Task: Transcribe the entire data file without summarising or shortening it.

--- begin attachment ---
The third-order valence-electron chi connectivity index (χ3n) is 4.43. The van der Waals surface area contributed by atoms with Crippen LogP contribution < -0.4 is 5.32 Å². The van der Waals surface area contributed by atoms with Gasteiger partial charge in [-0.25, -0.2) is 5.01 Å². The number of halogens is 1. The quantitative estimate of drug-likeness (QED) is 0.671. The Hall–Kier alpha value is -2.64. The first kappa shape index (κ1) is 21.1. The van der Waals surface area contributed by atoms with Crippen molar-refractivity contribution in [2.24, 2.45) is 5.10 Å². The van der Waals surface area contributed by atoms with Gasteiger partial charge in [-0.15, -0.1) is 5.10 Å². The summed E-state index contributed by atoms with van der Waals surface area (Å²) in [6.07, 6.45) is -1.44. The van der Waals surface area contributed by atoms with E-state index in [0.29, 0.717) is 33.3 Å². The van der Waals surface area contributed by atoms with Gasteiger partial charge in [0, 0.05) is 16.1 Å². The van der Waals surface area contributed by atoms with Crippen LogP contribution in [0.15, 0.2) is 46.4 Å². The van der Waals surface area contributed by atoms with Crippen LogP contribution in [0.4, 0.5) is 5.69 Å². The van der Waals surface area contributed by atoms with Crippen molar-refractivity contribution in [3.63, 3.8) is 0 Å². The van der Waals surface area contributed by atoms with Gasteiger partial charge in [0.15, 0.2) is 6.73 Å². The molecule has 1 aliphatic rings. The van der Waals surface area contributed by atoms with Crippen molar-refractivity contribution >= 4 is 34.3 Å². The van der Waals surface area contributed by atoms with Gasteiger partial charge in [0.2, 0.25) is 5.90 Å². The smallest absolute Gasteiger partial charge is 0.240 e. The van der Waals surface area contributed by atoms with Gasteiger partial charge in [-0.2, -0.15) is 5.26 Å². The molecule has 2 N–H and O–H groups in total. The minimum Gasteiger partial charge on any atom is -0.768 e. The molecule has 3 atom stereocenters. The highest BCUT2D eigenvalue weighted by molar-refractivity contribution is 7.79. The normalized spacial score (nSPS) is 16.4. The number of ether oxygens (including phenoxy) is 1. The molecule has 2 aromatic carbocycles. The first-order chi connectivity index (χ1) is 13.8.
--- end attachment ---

The third-order valence-electron chi connectivity index (χ3n) is 4.43. The van der Waals surface area contributed by atoms with Crippen LogP contribution < -0.4 is 5.32 Å². The van der Waals surface area contributed by atoms with Gasteiger partial charge in [-0.25, -0.2) is 5.01 Å². The number of halogens is 1. The quantitative estimate of drug-likeness (QED) is 0.671. The Hall–Kier alpha value is -2.64. The first kappa shape index (κ1) is 21.1. The van der Waals surface area contributed by atoms with Crippen molar-refractivity contribution in [2.24, 2.45) is 5.10 Å². The van der Waals surface area contributed by atoms with Gasteiger partial charge in [-0.15, -0.1) is 5.10 Å². The summed E-state index contributed by atoms with van der Waals surface area (Å²) in [6.07, 6.45) is -1.44. The van der Waals surface area contributed by atoms with E-state index in [0.29, 0.717) is 33.3 Å². The van der Waals surface area contributed by atoms with Gasteiger partial charge in [0, 0.05) is 16.1 Å². The van der Waals surface area contributed by atoms with Crippen LogP contribution in [0.15, 0.2) is 46.4 Å². The van der Waals surface area contributed by atoms with Crippen LogP contribution in [0.4, 0.5) is 5.69 Å². The van der Waals surface area contributed by atoms with Crippen molar-refractivity contribution in [3.63, 3.8) is 0 Å². The van der Waals surface area contributed by atoms with Gasteiger partial charge in [0.15, 0.2) is 6.73 Å². The molecule has 1 aliphatic rings. The van der Waals surface area contributed by atoms with Crippen molar-refractivity contribution >= 4 is 34.3 Å². The van der Waals surface area contributed by atoms with Gasteiger partial charge in [0.2, 0.25) is 5.90 Å². The smallest absolute Gasteiger partial charge is 0.240 e. The van der Waals surface area contributed by atoms with Gasteiger partial charge in [-0.2, -0.15) is 5.26 Å². The molecule has 2 N–H and O–H groups in total. The minimum Gasteiger partial charge on any atom is -0.768 e. The molecule has 3 atom stereocenters. The highest BCUT2D eigenvalue weighted by molar-refractivity contribution is 7.79. The normalized spacial score (nSPS) is 16.4. The number of ether oxygens (including phenoxy) is 1. The molecule has 2 aromatic carbocycles. The first-order chi connectivity index (χ1) is 13.8.